"You're thereby significantly supercharging the value of the donation or the fund that you're setting up," she says, adding that donors have a few different strategies involving life insurance that can provide tax savings while helping causes of their choice.

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One strategy involves setting up a new policy with a foundation, providing a tax credit on the premiums, even using stock donated in kind to cover those costs, adding to the tax savings.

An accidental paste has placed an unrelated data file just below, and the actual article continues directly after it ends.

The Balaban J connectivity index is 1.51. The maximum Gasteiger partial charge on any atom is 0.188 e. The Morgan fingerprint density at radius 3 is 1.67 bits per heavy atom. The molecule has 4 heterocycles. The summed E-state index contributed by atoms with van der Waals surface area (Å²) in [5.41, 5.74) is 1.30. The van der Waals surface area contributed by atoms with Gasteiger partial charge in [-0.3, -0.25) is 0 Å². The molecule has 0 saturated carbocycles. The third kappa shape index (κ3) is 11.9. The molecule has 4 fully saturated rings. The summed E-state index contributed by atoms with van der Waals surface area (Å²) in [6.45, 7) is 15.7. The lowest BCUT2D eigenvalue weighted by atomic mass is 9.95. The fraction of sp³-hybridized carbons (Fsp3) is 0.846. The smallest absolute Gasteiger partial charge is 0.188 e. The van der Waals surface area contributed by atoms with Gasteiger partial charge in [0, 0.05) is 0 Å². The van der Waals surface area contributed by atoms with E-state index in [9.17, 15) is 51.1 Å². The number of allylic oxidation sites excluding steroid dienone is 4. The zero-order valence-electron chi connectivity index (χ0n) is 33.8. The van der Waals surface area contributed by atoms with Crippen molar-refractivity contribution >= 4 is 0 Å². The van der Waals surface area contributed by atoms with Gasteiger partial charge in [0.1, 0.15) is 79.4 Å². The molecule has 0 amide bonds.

Another would be to sign existing insurance policies to a charity, in which case the charity gives a tax receipt based on the value of the policy, and the individual can then use the credits over a period of years.

Although charitable tax savings can be substantial in life or in death, donors are often more concerned that their gift has the biggest benefit possible to the causes they hold dear, Ms. Elkins says.

"Having the means to live well is important, but making a meaningful difference is life-changing, and that is what truly drives their charitable decisions."

Som Seif, president and CEO of Purpose Investments talks about what investors should be thinking about in bonds, the Canadian dollar, and the markets